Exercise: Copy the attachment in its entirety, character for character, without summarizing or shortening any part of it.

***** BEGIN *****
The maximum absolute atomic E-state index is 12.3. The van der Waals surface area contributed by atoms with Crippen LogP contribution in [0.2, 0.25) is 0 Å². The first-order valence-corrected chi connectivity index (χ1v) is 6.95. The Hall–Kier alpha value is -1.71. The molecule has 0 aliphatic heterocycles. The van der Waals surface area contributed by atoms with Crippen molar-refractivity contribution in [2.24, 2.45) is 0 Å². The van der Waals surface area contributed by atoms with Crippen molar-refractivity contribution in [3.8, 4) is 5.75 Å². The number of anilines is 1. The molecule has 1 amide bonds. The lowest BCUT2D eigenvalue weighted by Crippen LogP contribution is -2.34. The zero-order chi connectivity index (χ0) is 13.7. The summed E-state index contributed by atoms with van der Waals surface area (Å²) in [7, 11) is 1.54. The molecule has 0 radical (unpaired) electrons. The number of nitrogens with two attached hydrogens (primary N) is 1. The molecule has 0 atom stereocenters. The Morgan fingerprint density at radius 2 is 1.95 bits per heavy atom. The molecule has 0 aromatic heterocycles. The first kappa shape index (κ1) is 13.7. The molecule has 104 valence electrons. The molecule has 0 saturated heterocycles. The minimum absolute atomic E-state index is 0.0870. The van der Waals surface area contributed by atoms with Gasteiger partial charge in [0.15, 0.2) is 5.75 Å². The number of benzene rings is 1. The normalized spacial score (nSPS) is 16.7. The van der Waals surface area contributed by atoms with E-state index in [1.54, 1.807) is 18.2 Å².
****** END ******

The maximum absolute atomic E-state index is 12.3. The van der Waals surface area contributed by atoms with Crippen LogP contribution in [0.2, 0.25) is 0 Å². The first-order valence-corrected chi connectivity index (χ1v) is 6.95. The Hall–Kier alpha value is -1.71. The molecule has 0 aliphatic heterocycles. The van der Waals surface area contributed by atoms with Crippen molar-refractivity contribution in [2.24, 2.45) is 0 Å². The van der Waals surface area contributed by atoms with Crippen molar-refractivity contribution in [3.8, 4) is 5.75 Å². The number of anilines is 1. The molecule has 1 amide bonds. The lowest BCUT2D eigenvalue weighted by Crippen LogP contribution is -2.34. The zero-order chi connectivity index (χ0) is 13.7. The summed E-state index contributed by atoms with van der Waals surface area (Å²) in [7, 11) is 1.54. The molecule has 0 radical (unpaired) electrons. The number of nitrogens with two attached hydrogens (primary N) is 1. The molecule has 0 atom stereocenters. The Morgan fingerprint density at radius 2 is 1.95 bits per heavy atom. The molecule has 0 aromatic heterocycles. The first kappa shape index (κ1) is 13.7. The molecule has 104 valence electrons. The molecule has 0 saturated heterocycles. The minimum absolute atomic E-state index is 0.0870. The van der Waals surface area contributed by atoms with Gasteiger partial charge in [0.15, 0.2) is 5.75 Å². The number of benzene rings is 1. The normalized spacial score (nSPS) is 16.7. The van der Waals surface area contributed by atoms with E-state index in [1.54, 1.807) is 18.2 Å².